The Trump Administration’s National Security Council launched a review this week of what military and intelligence assets will be withdrawn from Great Britain if the U.K. goes ahead with its 5G deal with Chinese telecom giant Huawei.
U.S. officials told Bloomberg’s Eli Lake that the assessment is being conducted in response to Huawei “putting smart antennas and computers run by the Chinese Communist Party all over our closest ally.”
In January, Boris Johnson’s government announced that the U.K. would allow Huawei — which is charged in the U.S. with racketeering, fraud, and intellectual property theft — to help build the country’s 5G network, despite intense diplomatic pressure from the Trump administration to resist the Chinese.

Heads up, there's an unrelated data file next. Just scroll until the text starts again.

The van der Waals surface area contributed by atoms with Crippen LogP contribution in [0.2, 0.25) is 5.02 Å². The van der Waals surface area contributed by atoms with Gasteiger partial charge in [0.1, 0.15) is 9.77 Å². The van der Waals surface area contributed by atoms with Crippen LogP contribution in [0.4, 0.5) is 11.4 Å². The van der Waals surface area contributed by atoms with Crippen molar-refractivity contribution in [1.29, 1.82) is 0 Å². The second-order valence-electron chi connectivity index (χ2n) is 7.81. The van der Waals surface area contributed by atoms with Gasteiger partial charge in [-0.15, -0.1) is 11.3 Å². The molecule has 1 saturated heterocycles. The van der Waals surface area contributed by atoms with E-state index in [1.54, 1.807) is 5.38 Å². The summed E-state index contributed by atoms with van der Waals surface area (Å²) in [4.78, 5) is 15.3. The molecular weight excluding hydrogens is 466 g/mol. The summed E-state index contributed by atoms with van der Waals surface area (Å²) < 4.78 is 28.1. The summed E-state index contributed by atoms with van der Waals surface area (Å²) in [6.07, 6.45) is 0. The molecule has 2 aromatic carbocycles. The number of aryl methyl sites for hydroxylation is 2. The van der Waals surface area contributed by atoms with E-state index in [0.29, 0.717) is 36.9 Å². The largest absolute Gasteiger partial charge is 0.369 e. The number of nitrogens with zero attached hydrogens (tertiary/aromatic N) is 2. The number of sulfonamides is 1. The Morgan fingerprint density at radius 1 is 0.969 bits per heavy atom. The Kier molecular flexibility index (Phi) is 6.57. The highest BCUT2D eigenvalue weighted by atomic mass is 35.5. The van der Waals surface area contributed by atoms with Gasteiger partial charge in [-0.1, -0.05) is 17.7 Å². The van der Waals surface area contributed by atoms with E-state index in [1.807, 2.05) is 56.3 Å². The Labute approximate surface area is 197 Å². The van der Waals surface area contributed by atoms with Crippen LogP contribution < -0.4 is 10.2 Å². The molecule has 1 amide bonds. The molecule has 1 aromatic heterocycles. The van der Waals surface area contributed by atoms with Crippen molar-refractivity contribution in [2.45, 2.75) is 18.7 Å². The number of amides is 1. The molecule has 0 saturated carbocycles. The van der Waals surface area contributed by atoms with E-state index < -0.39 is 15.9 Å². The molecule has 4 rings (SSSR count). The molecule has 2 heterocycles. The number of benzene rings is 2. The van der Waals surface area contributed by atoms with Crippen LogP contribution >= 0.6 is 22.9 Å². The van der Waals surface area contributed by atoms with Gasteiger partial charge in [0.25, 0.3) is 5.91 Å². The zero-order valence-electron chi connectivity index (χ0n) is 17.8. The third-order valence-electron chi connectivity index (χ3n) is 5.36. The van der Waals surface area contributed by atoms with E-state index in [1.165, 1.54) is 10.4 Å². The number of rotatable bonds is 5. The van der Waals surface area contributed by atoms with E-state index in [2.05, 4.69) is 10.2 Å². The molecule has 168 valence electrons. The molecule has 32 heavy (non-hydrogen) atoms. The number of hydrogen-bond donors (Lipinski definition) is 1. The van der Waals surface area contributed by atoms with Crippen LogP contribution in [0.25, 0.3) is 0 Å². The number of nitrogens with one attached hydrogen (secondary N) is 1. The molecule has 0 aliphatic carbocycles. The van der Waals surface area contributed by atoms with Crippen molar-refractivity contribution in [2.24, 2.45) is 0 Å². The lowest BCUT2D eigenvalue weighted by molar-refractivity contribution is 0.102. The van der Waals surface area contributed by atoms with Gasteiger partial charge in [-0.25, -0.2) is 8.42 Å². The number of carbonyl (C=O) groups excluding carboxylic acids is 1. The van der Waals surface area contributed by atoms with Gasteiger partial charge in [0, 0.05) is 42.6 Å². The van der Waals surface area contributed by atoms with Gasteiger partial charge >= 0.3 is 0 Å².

President Trump reportedly “tore into” Johnson in a phone call over the deal, as the U.S. has warned allies in the past that there would be consequences for dealing with Huawei, but has struggled to come up with 5G alternatives to the Chinese giant.
“If a country adopts this [Huawei technology] and puts it in some of their critical information systems, we won’t be able to share information with them, we won’t be able to work alongside them,” Secretary of State Mike Pompeo said last February. “In some cases there’s risk — we won’t even be able to co-locate American resources, an American embassy, an American military outpost.”
Britain has insisted that Huawei will not have access to sensitive intelligence and the core network “control plane,” but U.S. officials are still worried that proximity risks posed to U.S. assets in the U.K, and are looking at potentially halting deals over military and intelligence equipment over the move.
In the wake of Johnson’s announcement, a group of parliamentarians from his own party have voiced their opposition to the Huawei deal and may scuttle it entirely, according to Financial Times.